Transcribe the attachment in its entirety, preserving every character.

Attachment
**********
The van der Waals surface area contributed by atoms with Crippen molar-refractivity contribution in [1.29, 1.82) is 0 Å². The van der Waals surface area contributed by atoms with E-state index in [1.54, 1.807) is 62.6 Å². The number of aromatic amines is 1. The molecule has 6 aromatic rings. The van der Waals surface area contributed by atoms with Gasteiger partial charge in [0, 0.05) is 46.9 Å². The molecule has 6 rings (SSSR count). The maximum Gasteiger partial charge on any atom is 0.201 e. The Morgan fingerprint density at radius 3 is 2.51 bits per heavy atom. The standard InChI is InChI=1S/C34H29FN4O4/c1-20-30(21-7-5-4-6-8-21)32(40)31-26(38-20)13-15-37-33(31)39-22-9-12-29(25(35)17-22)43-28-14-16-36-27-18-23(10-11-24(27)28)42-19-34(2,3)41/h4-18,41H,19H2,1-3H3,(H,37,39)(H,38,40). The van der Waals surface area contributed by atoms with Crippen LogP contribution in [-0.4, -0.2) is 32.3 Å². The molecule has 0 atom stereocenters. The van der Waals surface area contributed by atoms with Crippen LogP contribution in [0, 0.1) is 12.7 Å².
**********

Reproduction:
The van der Waals surface area contributed by atoms with Crippen molar-refractivity contribution in [1.29, 1.82) is 0 Å². The van der Waals surface area contributed by atoms with E-state index in [1.54, 1.807) is 62.6 Å². The number of aromatic amines is 1. The molecule has 6 aromatic rings. The van der Waals surface area contributed by atoms with Gasteiger partial charge in [0, 0.05) is 46.9 Å². The molecule has 6 rings (SSSR count). The maximum Gasteiger partial charge on any atom is 0.201 e. The Morgan fingerprint density at radius 3 is 2.51 bits per heavy atom. The standard InChI is InChI=1S/C34H29FN4O4/c1-20-30(21-7-5-4-6-8-21)32(40)31-26(38-20)13-15-37-33(31)39-22-9-12-29(25(35)17-22)43-28-14-16-36-27-18-23(10-11-24(27)28)42-19-34(2,3)41/h4-18,41H,19H2,1-3H3,(H,37,39)(H,38,40). The van der Waals surface area contributed by atoms with Crippen LogP contribution in [-0.4, -0.2) is 32.3 Å². The molecule has 0 atom stereocenters. The van der Waals surface area contributed by atoms with Crippen LogP contribution in [0, 0.1) is 12.7 Å².